SANTA MONICA, CALIFORNIA • A California judge on Wednesday indefinitely postponed a sworn deposition of comedian Bill Cosby in a sexual assault lawsuit against him, citing his right to avoid selfincrimination in a separate criminal case pending in Pennsylvania.
Los Angeles County Superior Court Judge Craig Kaplan said he granted the delay in recognition that Cosby's constitutional prerogative to remain silent in the face of criminal prosecution could limit his ability to answer questions under oath in civil proceedings.
He also put on hold any further deposition of Judy Huth, who brought the civil lawsuit alleging Cosby plied her with alcohol and molested her in 1974 at the Playboy Mansion in Los Angeles when she was 15.
Wednesday's ruling could portend similar delays in several other lawsuits accusing the entertainer of sexual misconduct.
Former Los Angeles Deputy District Attorney Dmitry Gorin said: "There's a great risk that all these lawsuits are going to be put off for an indefinite period of time, specifically until the criminal case ends."
Cosby, 78, who is free on bail in the Pennsylvania case, had been scheduled to submit to questioning under oath from Huth's attorney Gloria Allred on April 7.
She previously deposed him in October.
The judge ruled that depositions of other witnesses in the case could proceed and Ms Allred said she planned to take a sworn statement from Playboy magazine founder Hugh Hefner.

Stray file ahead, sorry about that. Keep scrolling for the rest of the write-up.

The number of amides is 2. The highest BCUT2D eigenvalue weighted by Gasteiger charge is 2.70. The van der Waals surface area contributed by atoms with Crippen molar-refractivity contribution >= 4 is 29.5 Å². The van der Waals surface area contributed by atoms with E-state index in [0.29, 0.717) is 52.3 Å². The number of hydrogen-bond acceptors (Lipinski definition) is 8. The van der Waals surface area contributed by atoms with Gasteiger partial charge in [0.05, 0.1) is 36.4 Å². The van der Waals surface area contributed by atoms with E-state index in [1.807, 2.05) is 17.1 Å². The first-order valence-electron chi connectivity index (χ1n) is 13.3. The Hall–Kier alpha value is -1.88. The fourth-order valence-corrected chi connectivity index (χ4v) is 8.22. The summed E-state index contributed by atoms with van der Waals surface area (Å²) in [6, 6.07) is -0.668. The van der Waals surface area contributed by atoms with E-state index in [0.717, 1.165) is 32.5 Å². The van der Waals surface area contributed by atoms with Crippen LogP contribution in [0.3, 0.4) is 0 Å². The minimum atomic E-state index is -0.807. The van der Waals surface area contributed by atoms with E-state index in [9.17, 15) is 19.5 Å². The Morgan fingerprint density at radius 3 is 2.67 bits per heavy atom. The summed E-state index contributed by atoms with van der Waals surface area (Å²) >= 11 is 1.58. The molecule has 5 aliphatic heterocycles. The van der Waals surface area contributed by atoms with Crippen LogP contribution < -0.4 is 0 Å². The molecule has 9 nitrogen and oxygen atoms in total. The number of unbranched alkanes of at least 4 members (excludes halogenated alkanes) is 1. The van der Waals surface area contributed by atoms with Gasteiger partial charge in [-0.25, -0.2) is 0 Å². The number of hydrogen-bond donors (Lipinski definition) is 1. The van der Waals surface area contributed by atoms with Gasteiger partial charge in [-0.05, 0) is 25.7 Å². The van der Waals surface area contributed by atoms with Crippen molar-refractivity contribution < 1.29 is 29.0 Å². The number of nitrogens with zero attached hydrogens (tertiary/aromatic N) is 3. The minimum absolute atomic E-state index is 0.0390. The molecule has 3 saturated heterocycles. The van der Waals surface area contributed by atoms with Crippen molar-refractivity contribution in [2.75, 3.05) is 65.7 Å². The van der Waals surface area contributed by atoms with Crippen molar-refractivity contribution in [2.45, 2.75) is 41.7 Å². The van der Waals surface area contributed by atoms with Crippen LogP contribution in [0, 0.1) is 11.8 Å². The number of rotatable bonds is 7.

More than 50 women have come forward over the past two years to accuse Cosby of rape and other sexual wrongdoings.
Most involve encounters said to have occurred a decade or more ago, exceeding the statute of limitations for legal action.
The comedian, who personified the model family man in the television series The Cosby Show, has acknowledged marital infidelity, but denied engaging in nonconsensual sexual behaviour.
At least nine women are suing him for defamation, claiming they were smeared by his public assertions that they fabricated their stories.
Huth filed her suit under a California law allowing victims of childhood abuse to sue beyond the statute of limitations if, within the last three years, they have realised they suffered from psychological damage that had been repressed.
Cosby's attorneys argued that was not the case for her because "she tried to sell her story to the tabloids nearly a decade ago".
The judge has set an April 14 hearing to consider those arguments.